“Keep your fears to yourself, but share your courage with others.” Robert Louis Stevenson – Leadership
How should you show confidence?
The only thing worse than being afraid is for others to see you that way. Fear diminishes a person’s ability to lead others. It causes hesitancy, doubt, and an inability to make decisions when they matter most. Courage, on the other hand, inspires the opposite – faith, hope and an unbreakable will to overcome setbacks. But, maybe revealing our fears and being vulnerable shows a different kind of strength which gives us self-confidence and influence over others.
Join Steve and Dan Fouts with Dr. Terri Daniels, a middle school principal in Northern California, for a conversation about leadership using the Teach Different 3-Step conversation method.
Image source: Picryl
Dan Fouts 0:00
Hello, Steve and Dan Fouts here. We’re veteran educators who have created the Teach Different conversation podcast to inspire all of us to think deeper, listen with more intention, and understand each other better. If you’re a parent, educator, or anybody who wants to think in new ways to build real understanding about what’s important in life, and to help others do the same, then you’ve come to the perfect place.
Welcome everybody to the Teach Different conversation podcast. We are eager to get going with a quote from Robert Louis Stevenson, poet, essayist, and novelist. It’s a fantastic quote about leadership. We have Terri Daniels with us tonight. She’s a principal in California, and she’ll be introducing herself when she first talks about the claim of the quote. For those unfamiliar with the Teach Different method, we’re going to go through it. We’ll start with a quote from Stevenson, and talk about the claim of the quote by interpreting it in ways that make sense to us. Then, we’re going to push against the claim. When we push against it, we’ll be building our critical thinking skills. This is really important for adults and students, to see the world from different perspectives. This method gives people practice doing just that. We’ll end with an essential question that gets everybody thinking deeply about the conversation once it’s over. I’m going to give the quote from Stevenson; it’s a really good one on leadership. “Keep your fears to yourself, but share your courage with others.” “Keep your fears to yourself, but share your courage with others.” Terri, what do you think? Welcome to the show, by the way.
Terri Daniels 2:15 – Claim
Thank you, Dan. I guess I’m supposed to introduce myself first. Hello, everyone. I’m Dr. Terri Daniels, and as Dan said, I’m a principal at a middle school out here in Northern California. I’ve been in education for a very long time. I taught for 25 years in both elementary and secondary schools, and I hold credentials in special education, social science, and English.
This quote really speaks to me as a leader, a principal, and also just in my profession, and personal life. When I hear that quote as a leader, I think it’s important to not override what drives us to be able to achieve and accomplish the goals that we have set for ourselves. We experience all human emotions, those that may be perceived as weaker to outsiders, fears that can come into place about the decisions we have to make or the dangers we may face, and how we conquer those emotions. I look at the claim as keeping those fears under wraps, to hold on to those, even though they’re there, but to let our courage and goals lead us forth to make good decisions, and hopefully, create better outcomes. That’s how I interpret the quote, and that’s my claim.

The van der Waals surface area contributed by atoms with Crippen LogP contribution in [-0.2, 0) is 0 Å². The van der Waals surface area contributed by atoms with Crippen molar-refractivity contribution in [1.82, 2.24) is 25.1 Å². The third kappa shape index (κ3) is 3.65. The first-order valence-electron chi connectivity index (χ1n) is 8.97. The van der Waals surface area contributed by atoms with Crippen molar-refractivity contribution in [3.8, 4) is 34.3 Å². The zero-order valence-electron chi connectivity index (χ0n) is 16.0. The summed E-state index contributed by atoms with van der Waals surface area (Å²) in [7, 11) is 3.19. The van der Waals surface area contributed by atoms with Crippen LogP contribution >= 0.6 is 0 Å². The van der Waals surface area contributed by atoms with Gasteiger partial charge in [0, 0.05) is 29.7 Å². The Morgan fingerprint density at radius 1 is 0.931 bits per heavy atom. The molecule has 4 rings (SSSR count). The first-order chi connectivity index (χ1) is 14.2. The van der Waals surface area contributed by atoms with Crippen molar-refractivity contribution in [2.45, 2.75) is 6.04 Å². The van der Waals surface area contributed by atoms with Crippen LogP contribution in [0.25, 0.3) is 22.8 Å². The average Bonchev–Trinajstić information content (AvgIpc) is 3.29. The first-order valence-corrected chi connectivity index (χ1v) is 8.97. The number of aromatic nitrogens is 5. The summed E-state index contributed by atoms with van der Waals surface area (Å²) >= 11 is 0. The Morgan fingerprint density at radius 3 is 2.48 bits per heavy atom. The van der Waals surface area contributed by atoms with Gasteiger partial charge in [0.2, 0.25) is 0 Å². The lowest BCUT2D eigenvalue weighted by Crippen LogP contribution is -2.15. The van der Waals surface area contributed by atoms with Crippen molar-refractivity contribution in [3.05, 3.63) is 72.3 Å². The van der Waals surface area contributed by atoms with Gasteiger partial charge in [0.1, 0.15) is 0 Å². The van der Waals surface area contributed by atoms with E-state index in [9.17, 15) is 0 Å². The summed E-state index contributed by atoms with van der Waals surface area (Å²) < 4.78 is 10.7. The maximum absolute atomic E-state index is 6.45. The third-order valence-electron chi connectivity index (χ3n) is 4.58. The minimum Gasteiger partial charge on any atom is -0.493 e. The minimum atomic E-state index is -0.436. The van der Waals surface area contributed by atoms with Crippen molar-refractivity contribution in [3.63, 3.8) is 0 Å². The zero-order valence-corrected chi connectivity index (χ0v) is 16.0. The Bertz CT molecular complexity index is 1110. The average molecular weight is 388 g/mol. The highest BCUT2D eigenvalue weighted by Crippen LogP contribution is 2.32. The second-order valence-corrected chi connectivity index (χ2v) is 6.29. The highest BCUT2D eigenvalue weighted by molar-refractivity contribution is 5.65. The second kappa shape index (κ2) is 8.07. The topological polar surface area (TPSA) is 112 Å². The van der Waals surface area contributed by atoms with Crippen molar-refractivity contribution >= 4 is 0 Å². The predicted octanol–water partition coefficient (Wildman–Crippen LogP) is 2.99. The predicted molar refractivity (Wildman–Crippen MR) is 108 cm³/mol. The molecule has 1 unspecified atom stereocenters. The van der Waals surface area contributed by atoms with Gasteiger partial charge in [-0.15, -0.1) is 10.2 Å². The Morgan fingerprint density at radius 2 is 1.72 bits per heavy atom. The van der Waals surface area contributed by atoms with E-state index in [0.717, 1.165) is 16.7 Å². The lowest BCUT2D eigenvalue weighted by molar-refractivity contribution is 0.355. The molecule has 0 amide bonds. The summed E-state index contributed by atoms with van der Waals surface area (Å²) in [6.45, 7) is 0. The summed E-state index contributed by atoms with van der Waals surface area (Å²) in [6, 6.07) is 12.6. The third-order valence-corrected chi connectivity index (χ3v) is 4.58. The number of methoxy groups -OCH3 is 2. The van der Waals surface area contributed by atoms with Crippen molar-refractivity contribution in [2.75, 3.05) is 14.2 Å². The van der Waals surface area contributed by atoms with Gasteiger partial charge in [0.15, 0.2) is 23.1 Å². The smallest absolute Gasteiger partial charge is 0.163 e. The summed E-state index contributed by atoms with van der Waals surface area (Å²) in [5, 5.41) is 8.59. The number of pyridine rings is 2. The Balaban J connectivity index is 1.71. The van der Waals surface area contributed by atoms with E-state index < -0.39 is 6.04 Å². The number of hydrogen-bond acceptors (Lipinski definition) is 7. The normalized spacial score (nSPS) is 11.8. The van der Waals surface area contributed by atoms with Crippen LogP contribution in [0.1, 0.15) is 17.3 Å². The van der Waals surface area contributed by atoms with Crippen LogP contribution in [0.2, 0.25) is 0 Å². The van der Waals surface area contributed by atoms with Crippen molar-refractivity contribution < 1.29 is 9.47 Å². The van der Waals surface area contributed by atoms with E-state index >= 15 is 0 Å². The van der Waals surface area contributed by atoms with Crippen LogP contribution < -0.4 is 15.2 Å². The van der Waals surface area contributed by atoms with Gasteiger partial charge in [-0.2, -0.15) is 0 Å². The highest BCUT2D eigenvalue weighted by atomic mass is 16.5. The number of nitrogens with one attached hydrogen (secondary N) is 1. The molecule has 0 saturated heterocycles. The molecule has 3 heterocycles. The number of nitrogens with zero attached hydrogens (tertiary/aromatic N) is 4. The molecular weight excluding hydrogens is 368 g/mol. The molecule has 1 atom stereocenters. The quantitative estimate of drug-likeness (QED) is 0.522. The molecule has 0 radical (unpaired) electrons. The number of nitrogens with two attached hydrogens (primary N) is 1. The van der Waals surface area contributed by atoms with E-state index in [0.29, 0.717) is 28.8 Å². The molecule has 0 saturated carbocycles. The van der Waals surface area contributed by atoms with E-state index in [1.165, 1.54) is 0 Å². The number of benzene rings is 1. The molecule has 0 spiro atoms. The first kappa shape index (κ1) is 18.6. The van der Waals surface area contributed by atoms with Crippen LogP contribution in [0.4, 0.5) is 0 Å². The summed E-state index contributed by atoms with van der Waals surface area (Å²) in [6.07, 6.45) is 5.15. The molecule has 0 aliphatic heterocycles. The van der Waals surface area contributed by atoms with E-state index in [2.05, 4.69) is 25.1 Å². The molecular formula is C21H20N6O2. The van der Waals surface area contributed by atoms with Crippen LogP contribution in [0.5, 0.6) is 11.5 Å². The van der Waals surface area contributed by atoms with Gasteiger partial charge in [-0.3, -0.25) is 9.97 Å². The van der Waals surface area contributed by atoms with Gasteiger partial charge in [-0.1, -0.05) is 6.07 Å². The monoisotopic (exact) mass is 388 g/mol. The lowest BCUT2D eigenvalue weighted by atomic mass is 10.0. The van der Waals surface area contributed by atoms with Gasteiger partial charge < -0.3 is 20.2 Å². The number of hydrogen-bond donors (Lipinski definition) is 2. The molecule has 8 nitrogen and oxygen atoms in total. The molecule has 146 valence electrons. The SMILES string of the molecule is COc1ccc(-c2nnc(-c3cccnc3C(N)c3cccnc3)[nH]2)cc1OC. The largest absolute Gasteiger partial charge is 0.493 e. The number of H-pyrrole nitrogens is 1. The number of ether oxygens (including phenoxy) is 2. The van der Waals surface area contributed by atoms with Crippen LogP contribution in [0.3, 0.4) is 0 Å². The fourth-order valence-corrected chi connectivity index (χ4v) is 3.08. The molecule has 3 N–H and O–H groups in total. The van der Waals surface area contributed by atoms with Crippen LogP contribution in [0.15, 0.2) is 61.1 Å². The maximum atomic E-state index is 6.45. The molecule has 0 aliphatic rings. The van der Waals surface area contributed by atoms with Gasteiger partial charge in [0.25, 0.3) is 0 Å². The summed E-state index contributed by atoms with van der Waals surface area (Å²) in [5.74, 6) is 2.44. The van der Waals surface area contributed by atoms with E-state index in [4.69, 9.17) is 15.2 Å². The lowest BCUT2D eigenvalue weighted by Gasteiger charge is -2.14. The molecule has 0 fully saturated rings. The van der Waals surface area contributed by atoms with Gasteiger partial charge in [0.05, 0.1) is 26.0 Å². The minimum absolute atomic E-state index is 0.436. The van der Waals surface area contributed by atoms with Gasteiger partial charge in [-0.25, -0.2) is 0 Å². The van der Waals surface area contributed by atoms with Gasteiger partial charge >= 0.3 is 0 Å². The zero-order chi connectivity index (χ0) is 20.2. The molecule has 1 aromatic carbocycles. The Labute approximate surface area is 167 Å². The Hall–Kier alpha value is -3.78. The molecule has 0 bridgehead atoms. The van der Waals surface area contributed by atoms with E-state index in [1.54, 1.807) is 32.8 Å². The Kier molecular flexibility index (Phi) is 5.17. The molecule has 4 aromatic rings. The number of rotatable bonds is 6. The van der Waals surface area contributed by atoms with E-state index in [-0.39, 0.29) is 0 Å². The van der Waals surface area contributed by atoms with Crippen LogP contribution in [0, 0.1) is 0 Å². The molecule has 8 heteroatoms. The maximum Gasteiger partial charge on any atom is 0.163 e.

Steve Fouts 4:12
Stay strong no matter what’s happening. From a leadership perspective, you have to project strength and show courage. Terri, like you said, it’s not about not feeling those emotions. It’s strategically not allowing those fears to come out and show that you have anxiety. If you have followers, or people looking up to you, how does showing anxiety and fear affect them? It’s contagious, and it’s not going to help anybody. Be strong, put on that strong face, and get through the tough times, so that people can look up to you. You can inspire them with your strength and your resilience, and hopefully, they’ll be strong and resilient because of you.
Dan Fouts 5:16
I’m thinking of dropping this quote in front of high school students, middle school students, or even elementary school. This is a very accessible quote for all age groups. It would be interesting for the kids to talk about it. What does courage give you as a leader? Why do people look up to people who are brave or courageous? What is that quality that is so magnetic to others? I think they would share some interesting answers.
Terri Daniels 6:04
I agree. I think asking for students’ input on the quote would shine a perspective on how they are thinking about it. As adults, whether it be teachers, or in my case a principal, hearing the student’s perspective can be really telling to see if they’re thinking along the same lines as we are. To me, that would be very interesting and impactful.
Steve Fouts 6:38
Definitely. Terri, one of the drills of Teach Different is to circle words in the quote that might inspire a mini conversation. I would definitely circle courage, because I think the word courage is understood differently by people. Some people may think courage means that you never experience fear. You just jump off the cliff, and believe your parachute will work. That’s courage. Some other people might say, courage is when you actually have fears, but you overcome them. I’d like to hear from the kids about what courage means to them. What’s their definition? Do they know anyone who is courageous? Why would you say they’re courageous? This is getting at the same thing you were saying, Terri.
Dan Fouts 7:45
They could talk about their experiences. When did they overcome fears to do something, and they were courageous as a result. Steve, going with that definition of courage of overcoming fear. They could come up with some interesting stories. How did they do it? How were they able to overcome that fear in order to do what needed to be done? If you were to pitch this quote in front of a group of young people, they’d have a lot of personal stories to share.
Terri Daniels 8:27